phenomena, couched in the poetic diction of an age when
everything was personified, because all natural phenomena were
supposed to be due to the direct workings of a volition like
that of which men were conscious within themselves. Thus we
are led to the striking conclusion that mythology has had a
common root, both with science and with religious philosophy.
The myth of Indra conquering Vritra was one of the theorems of
primitive Aryan science; it was a provisional explanation of
the thunder-storm, satisfactory enough until extended
observation and reflection supplied a better one. It also
contained the germs of a theology; for the life-giving solar
light furnished an important part of the primeval conception
of deity. And finally, it became the fruitful parent of
countless myths, whether embodied in the stately epics of
Homer and the bards of the Nibelungenlied, or in the humbler
legends of St. George and William Tell and the ubiquitous

Such is the theory which was suggested half a century ago by
the researches of Jacob Grimm, and which, so far as concerns
the mythology of the Aryan race, is now victorious along the
whole line. It remains for us to test the universality of the
general principles upon which it is founded, by a brief
analysis of sundry legends and superstitions of the barbaric
world. Since the fetichistic habit of explaining the outward
phenomena of nature after the analogy of the inward phenomena
of conscious intelligence is not a habit peculiar to our Aryan
ancestors, but is, as psychology shows, the inevitable result
of the conditions under which uncivilized thinking proceeds,
we may expect to find the barbaric mind personifying the
powers of nature and making myths about their operations the
whole world over. And we need not be surprised if we find in
the resulting mythologic structures a strong resemblance to
the familiar creations of the Aryan intelligence. In point of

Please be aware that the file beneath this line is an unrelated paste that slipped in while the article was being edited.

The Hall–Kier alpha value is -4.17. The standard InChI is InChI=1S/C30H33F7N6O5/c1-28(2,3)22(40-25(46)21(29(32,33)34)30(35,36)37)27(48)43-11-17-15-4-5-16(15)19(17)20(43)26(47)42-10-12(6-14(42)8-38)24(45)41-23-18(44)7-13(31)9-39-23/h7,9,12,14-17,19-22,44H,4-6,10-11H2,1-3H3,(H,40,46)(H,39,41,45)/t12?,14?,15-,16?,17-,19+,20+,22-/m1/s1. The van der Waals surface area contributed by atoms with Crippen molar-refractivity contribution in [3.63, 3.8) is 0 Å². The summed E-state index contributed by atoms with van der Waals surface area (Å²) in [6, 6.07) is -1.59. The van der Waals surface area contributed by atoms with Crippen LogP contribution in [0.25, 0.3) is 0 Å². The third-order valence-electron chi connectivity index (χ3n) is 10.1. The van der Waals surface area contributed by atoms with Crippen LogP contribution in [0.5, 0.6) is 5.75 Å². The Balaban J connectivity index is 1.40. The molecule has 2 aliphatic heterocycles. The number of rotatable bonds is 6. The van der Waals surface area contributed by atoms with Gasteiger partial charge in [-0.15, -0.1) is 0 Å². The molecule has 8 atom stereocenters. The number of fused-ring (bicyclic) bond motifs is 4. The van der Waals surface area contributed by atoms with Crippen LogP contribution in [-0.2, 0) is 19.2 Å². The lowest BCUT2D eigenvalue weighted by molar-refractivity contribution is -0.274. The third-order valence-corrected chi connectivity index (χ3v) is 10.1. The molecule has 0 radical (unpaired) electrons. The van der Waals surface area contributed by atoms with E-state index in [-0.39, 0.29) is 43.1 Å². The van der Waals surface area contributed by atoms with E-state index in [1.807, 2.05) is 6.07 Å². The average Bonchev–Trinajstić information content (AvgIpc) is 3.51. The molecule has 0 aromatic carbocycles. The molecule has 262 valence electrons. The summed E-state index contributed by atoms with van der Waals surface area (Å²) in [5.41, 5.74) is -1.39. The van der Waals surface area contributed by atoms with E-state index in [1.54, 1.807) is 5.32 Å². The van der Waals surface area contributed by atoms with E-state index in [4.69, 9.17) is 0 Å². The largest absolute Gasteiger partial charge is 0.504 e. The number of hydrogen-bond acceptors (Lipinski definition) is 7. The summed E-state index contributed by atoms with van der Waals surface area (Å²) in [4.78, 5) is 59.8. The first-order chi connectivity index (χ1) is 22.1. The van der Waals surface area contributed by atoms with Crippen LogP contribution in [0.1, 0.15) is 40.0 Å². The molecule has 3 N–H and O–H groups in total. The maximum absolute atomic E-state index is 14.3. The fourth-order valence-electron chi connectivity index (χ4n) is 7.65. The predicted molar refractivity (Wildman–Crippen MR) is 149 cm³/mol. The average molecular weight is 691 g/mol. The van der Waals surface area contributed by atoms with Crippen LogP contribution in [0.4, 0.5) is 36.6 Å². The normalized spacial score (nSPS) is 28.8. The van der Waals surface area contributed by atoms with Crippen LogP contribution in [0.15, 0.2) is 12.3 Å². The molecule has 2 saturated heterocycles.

fact, we shall often be called upon to note such resemblance;
and it accordingly behooves us at the outset to inquire how
far a similarity between mythical tales shall be taken as
evidence of a common traditional origin, and how far it may be
interpreted as due merely to the similar workings of the
untrained intelligence in all ages and countries.

Analogies drawn from the comparison of languages will here be
of service to us, if used discreetly; otherwise they are
likely to bewilder far more than to enlighten us. A theorem
which Max Muller has laid down for our guidance in this kind
of investigation furnishes us with an excellent example of the
tricks which a superficial analogy may play even with the
trained scholar, when temporarily off his guard. Actuated by a
praiseworthy desire to raise the study of myths to something
like the high level of scientific accuracy already attained by
the study of words, Max Muller endeavours to introduce one of
the most useful canons of philology into a department of
inquiry where its introduction could only work the most
hopeless confusion. One of the earliest lessons to be learned
by the scientific student of linguistics is the uselessness of
comparing together directly the words contained in derivative
languages. For example, you might set the English twelve side
by side with the Latin duodecim, and then stare at the two
words to all eternity without any hope of reaching a
conclusion, good or bad, about either of them: least of all
would you suspect that they are descended from the same
radical. But if you take each word by itself and trace it back
to its primitive shape, explaining every change of every
letter as you go, you will at last reach the old Aryan
dvadakan, which is the parent of both these strangely
metamorphosed words.[130] Nor will it do, on the other hand,
to trust to verbal similarity without a historical inquiry
into the origin of such similarity. Even in the same language
two words of quite different origin may get their corners
rubbed off till they look as like one another as two pebbles.
The French words souris, a "mouse," and souris, a "smile," are
spelled exactly alike; but the one comes from Latin sorex and
the other from Latin subridere.

[130] For the analysis of twelve, see my essay on "The Genesis
of Language," North American Review, October 1869, p. 320.

Now Max Muller tells us that this principle, which is
indispensable in the study of words, is equally indispensable
in the study of myths.[131] That is, you must not rashly
pronounce the Norse story of the Heartless Giant identical
with the Hindu story of Punchkin, although the two correspond